S-Space Graduate School of Public Health (보건대학원) Dept. of Public Health (보건학과) Journal Papers (저널논문_보건학과)
Epidemiologic Characteristics of Intraocular Pressure in the Korean and Mongolian Populations: The Healthy Twin and the GENDISCAN Study
Cited 32 time in Web of Science Cited 33 time in Scopus
- Issue Date
- ELSEVIER SCIENCE INC
- AMERICAN JOURNAL OF OPHTHALMOLOGY Vol.119 No.3, pp. 450-457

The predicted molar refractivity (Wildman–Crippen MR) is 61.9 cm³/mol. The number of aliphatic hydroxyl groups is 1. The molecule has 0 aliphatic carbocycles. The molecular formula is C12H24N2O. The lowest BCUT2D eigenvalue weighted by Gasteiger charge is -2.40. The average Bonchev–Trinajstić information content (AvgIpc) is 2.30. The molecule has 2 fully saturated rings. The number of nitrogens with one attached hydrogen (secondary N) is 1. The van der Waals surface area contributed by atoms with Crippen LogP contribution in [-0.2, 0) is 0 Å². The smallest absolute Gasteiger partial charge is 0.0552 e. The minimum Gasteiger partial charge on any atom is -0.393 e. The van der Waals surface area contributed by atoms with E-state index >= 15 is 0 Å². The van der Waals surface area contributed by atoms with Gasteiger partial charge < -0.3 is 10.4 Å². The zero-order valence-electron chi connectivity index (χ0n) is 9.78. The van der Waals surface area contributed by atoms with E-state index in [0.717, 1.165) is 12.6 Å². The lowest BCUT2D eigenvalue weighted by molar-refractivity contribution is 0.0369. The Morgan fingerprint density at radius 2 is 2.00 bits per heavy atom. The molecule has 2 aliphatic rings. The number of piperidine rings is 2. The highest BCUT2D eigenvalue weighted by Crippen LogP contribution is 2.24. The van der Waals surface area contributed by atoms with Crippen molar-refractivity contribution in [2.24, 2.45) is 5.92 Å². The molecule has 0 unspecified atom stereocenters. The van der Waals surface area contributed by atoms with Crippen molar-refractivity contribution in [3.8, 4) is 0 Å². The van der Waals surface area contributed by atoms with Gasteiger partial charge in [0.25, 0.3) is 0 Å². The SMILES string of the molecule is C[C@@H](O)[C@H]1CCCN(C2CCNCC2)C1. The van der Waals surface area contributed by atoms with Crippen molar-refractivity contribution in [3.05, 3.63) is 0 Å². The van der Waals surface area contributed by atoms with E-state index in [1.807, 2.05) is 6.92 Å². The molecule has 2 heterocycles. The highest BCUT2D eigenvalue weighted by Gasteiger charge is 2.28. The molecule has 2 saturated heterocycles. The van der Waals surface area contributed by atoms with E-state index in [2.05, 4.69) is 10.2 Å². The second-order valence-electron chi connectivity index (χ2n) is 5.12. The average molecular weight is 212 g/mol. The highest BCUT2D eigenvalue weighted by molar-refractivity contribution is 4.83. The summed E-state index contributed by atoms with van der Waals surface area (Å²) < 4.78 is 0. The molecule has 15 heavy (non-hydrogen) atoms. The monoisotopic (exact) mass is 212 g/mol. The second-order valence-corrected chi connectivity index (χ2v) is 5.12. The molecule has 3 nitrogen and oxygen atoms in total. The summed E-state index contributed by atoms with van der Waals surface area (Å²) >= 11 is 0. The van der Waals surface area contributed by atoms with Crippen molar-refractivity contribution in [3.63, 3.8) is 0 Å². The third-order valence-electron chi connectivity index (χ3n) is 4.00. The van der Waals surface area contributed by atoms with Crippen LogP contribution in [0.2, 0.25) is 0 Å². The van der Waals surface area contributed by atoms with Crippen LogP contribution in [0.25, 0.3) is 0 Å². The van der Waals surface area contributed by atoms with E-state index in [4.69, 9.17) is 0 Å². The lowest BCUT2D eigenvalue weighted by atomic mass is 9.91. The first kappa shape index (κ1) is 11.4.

- Purpose: The purpose of this study was to demonstrate a negative association between intraocular pressure(IOP) and age in 2 Asian populations. In addition, we evaluated genetic and nongenetic factors associated withIOP.Design: Family-based cohort study.Participants: Study subjects 10 years of age from one Korean (The Healthy Twin; n 1431) and 2Mongolian populations (The GENDISCAN; n 859 and 806) with IOP values.Methods: The IOP values were measured with a noncontact tonometer. Each participant received astandard health examination and received questionnaires, which include candidate risk factors on IOP. Mixedmodels were used to identify risk factors for IOP. Variance-component methods were applied to estimate theheritability of IOP.Main Outcome Measures: The negative trend of IOP with aging and evaluation of impact of genetic andnongenetic components on IOP.Results: The mean ages were 43.6, 34.1, and 36.3 years for the Korean, Orhontuul, and Dashbalbarpopulations, respectively. The mean IOPs were 14.4 mmHg (95% confidence interval [CI], 18.104.22.168) in theKoreans and 14.1 mmHg (95% CI, 22.214.171.124) and 12.6 mmHg (95% CI, 126.96.36.199) in the Orhontuul andDashbalbar populations, respectively. In the 3 populations, the IOP decreased as age increased. We replicatedan association of systolic blood pressure (SBP) with IOP. In addition, components of the metabolic syndrome(MS), such as plasma glucose, lipid level, and body mass index, showed positive associations with IOP, afteradjusting for age and SBP. The IOP also had strong genetic contributions in all populations (heritability,0.47.0.51).Conclusions: Negative associations between age and IOP were observed in all 3 populations, which cannotbe explained by the increasing prevalence of myopia in the younger generation. The different age trend in IOPmay in part be responsible for differences in the prevalence of glaucoma subtypes. Our findings suggest thatassociations between IOP and MS components were independent of established risk factors such as SBP or age.In addition, the importance of inherited risks requires further genetic dissection of IOP determinants for biologicalunderstandings of underlying pathophysiology.Financial Disclosure(s): The authors have no proprietary or commercial interest in any materials discussedin this article. Ophthalmology 2011;xx:xxx ⓒ 2011 by the American Academy of Ophthalmology.
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